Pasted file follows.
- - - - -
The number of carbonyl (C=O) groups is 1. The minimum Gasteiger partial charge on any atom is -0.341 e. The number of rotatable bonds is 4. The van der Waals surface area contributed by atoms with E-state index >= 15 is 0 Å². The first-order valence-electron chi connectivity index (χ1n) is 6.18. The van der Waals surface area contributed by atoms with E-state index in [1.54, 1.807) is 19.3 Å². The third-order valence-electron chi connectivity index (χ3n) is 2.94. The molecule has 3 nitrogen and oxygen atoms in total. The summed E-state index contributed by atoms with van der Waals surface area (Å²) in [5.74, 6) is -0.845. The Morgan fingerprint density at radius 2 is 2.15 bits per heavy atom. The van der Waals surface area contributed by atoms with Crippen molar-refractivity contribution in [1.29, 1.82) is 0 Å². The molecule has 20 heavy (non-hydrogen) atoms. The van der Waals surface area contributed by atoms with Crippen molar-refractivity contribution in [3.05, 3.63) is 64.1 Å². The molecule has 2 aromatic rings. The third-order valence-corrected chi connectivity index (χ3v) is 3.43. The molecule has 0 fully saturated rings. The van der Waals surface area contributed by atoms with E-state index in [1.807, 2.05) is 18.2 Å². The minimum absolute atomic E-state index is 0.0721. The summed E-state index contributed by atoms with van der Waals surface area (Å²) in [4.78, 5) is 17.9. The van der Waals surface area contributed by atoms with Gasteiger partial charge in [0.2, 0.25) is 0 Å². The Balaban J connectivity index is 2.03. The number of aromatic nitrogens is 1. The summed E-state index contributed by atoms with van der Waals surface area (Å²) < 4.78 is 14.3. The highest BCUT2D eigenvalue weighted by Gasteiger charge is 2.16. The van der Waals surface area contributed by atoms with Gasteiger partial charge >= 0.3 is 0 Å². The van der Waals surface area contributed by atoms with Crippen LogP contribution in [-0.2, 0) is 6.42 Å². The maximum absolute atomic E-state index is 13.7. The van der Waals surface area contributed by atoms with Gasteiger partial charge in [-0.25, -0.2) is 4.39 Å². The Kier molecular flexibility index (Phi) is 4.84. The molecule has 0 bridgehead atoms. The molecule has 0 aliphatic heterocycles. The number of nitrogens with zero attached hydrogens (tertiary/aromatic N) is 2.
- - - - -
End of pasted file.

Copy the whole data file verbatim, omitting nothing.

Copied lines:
The number of carbonyl (C=O) groups is 1. The minimum Gasteiger partial charge on any atom is -0.341 e. The number of rotatable bonds is 4. The van der Waals surface area contributed by atoms with E-state index >= 15 is 0 Å². The first-order valence-electron chi connectivity index (χ1n) is 6.18. The van der Waals surface area contributed by atoms with E-state index in [1.54, 1.807) is 19.3 Å². The third-order valence-electron chi connectivity index (χ3n) is 2.94. The molecule has 3 nitrogen and oxygen atoms in total. The summed E-state index contributed by atoms with van der Waals surface area (Å²) in [5.74, 6) is -0.845. The Morgan fingerprint density at radius 2 is 2.15 bits per heavy atom. The van der Waals surface area contributed by atoms with Crippen molar-refractivity contribution in [1.29, 1.82) is 0 Å². The molecule has 20 heavy (non-hydrogen) atoms. The van der Waals surface area contributed by atoms with Crippen molar-refractivity contribution in [3.05, 3.63) is 64.1 Å². The molecule has 2 aromatic rings. The third-order valence-corrected chi connectivity index (χ3v) is 3.43. The molecule has 0 fully saturated rings. The van der Waals surface area contributed by atoms with E-state index in [1.807, 2.05) is 18.2 Å². The minimum absolute atomic E-state index is 0.0721. The summed E-state index contributed by atoms with van der Waals surface area (Å²) in [4.78, 5) is 17.9. The van der Waals surface area contributed by atoms with Gasteiger partial charge in [0.2, 0.25) is 0 Å². The Balaban J connectivity index is 2.03. The number of aromatic nitrogens is 1. The summed E-state index contributed by atoms with van der Waals surface area (Å²) < 4.78 is 14.3. The highest BCUT2D eigenvalue weighted by Gasteiger charge is 2.16. The van der Waals surface area contributed by atoms with Gasteiger partial charge >= 0.3 is 0 Å². The van der Waals surface area contributed by atoms with Crippen LogP contribution in [-0.2, 0) is 6.42 Å². The maximum absolute atomic E-state index is 13.7. The van der Waals surface area contributed by atoms with Gasteiger partial charge in [-0.25, -0.2) is 4.39 Å². The Kier molecular flexibility index (Phi) is 4.84. The molecule has 0 bridgehead atoms. The molecule has 0 aliphatic heterocycles. The number of nitrogens with zero attached hydrogens (tertiary/aromatic N) is 2.